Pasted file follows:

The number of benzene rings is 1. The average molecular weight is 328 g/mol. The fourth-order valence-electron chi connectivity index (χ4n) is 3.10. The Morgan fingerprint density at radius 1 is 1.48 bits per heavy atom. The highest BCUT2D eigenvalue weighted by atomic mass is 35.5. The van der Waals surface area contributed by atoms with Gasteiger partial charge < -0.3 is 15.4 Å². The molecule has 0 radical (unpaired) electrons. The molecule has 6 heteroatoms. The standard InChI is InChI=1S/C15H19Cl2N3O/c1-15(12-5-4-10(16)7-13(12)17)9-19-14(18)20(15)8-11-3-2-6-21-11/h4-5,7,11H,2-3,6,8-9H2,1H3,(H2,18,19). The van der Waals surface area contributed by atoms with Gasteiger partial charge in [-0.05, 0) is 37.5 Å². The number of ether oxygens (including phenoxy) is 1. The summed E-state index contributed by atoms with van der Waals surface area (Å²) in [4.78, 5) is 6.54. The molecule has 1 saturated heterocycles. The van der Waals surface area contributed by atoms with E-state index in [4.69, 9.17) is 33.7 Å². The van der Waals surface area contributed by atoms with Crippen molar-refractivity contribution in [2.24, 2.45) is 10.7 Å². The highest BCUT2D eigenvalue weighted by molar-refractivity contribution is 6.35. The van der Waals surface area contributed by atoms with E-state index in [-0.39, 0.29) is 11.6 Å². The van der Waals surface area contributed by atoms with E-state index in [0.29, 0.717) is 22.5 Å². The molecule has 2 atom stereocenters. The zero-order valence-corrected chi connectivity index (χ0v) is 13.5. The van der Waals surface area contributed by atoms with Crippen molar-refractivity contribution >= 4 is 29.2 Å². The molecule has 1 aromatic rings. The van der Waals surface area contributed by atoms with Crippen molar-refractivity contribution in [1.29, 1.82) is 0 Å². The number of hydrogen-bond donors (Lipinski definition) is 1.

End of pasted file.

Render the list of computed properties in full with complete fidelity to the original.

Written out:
The number of benzene rings is 1. The average molecular weight is 328 g/mol. The fourth-order valence-electron chi connectivity index (χ4n) is 3.10. The Morgan fingerprint density at radius 1 is 1.48 bits per heavy atom. The highest BCUT2D eigenvalue weighted by atomic mass is 35.5. The van der Waals surface area contributed by atoms with Gasteiger partial charge < -0.3 is 15.4 Å². The molecule has 0 radical (unpaired) electrons. The molecule has 6 heteroatoms. The standard InChI is InChI=1S/C15H19Cl2N3O/c1-15(12-5-4-10(16)7-13(12)17)9-19-14(18)20(15)8-11-3-2-6-21-11/h4-5,7,11H,2-3,6,8-9H2,1H3,(H2,18,19). The van der Waals surface area contributed by atoms with Gasteiger partial charge in [-0.05, 0) is 37.5 Å². The number of ether oxygens (including phenoxy) is 1. The summed E-state index contributed by atoms with van der Waals surface area (Å²) in [4.78, 5) is 6.54. The molecule has 1 saturated heterocycles. The van der Waals surface area contributed by atoms with E-state index in [4.69, 9.17) is 33.7 Å². The van der Waals surface area contributed by atoms with Crippen molar-refractivity contribution in [2.24, 2.45) is 10.7 Å². The highest BCUT2D eigenvalue weighted by molar-refractivity contribution is 6.35. The van der Waals surface area contributed by atoms with E-state index in [-0.39, 0.29) is 11.6 Å². The van der Waals surface area contributed by atoms with E-state index in [0.29, 0.717) is 22.5 Å². The molecule has 2 atom stereocenters. The zero-order valence-corrected chi connectivity index (χ0v) is 13.5. The van der Waals surface area contributed by atoms with Crippen molar-refractivity contribution >= 4 is 29.2 Å². The molecule has 1 aromatic rings. The van der Waals surface area contributed by atoms with Crippen molar-refractivity contribution in [1.29, 1.82) is 0 Å². The number of hydrogen-bond donors (Lipinski definition) is 1.